The Crest of the Commonwealth of Australia Treasury Portfolio Ministers
Picture of Wayne Swan

Wayne Swan

Deputy Prime Minister and Treasurer

3 December 2007 - 27 June 2013

29 November 2012

Unclaimed money and lost super now properly protected

Joint media release with
The Hon Bernie Ripoll MP
Parliamentary Secretary to the Treasurer

Australians who have lost track of superannuation or old bank accounts will now have their money returned faster and interest paid to preserve its real value under reforms passed by the Parliament this evening.

The Gillard Government's reforms will ensure lost super and monies are properly protected so people can be reunited with money that is rightfully theirs.

There are literally hundreds of thousands of Australians who have unclaimed money in bank accounts held by Australian Securities and Investments Commission and in lost superannuation held by the Australian Taxation Office.

Under the current rules, lost super and unclaimed monies are not paid interest and are held for long periods of time by banks and super funds and eroded by fees, charges and inflation.

Under the Treasury Legislation Amendment (Unclaimed Money and Other Measures):

  • for the first time, interest will be paid on unclaimed moneys held by ASIC and the ATO (at the rate of CPI inflation).
  • inactive bank accounts and life insurance policies will be put on a public website after three years of inactivity (instead of seven years currently) when banks are unable to track down the owner; and
  • lost superannuation accounts will be put on a public website if they contain less than $2,000 where the account has been inactive for five years or the member is uncontactable.

These lost funds can be easily found by owners or descendants by visiting the MoneySmart or SuperSeeker websites. In contrast, it is much harder to search for lost monies if they are held privately by banks and super funds.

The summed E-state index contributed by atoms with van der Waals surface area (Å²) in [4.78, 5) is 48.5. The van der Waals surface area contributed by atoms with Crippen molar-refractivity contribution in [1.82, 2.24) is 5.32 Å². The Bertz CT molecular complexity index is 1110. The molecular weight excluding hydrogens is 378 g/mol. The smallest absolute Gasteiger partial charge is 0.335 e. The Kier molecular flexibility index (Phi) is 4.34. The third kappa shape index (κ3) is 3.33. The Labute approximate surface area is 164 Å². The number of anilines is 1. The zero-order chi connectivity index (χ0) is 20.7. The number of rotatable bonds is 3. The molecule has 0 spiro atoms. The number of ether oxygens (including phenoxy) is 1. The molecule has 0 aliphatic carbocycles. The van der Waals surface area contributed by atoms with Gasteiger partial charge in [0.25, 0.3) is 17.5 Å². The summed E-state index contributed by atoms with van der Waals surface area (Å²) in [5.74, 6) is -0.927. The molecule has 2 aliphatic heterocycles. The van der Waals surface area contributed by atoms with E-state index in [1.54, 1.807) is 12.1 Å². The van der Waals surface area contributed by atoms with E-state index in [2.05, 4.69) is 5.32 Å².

While the Gillard Government voted to protect Australians' lost money, the Liberals voted to leave these monies with the big banks and super funds where it would remain unclaimed and continue to be eroded by fees, charges and inflation.

The Senate Economics Committee recommended the Parliament pass the legislation and found that the reforms will be of significant benefit to consumers as they help reunite people with their unclaimed money sooner and protect the real value of that money while it remains unclaimed. 

These reforms will help ensure the system works for Australians, not against them. It will protect Australian's lost moneys and help reconnect them with it more easily.

This builds on Labor's other banking reforms like banning exit fees on home loans and cracking down on unfair treatment of Australians with credit cards.

To see if you have lost super, visit

To see if you have an unclaimed bank account, life insurance policy or company money, visit

How the changes will benefit Australians with lost super in a super fund

Treasury estimates that under the current rules, a 20 year old with $1,000 in super can unknowingly have their super savings eroded to just $418 after five years by a range of fees and deductions, while a 30 year old with $2,000 can have their super savings eroded to just $1,250 after five years.

As a result of the Gillard Government's reforms, the same 20 year old will be able to claim $1,131 from the Australian Tax Office after five years, a boost to their superannuation savings of over $700 compared with current arrangements. And the same 30 year old will be able to claim $2,263 after five years, a boost of over $1,000 to their superannuation savings.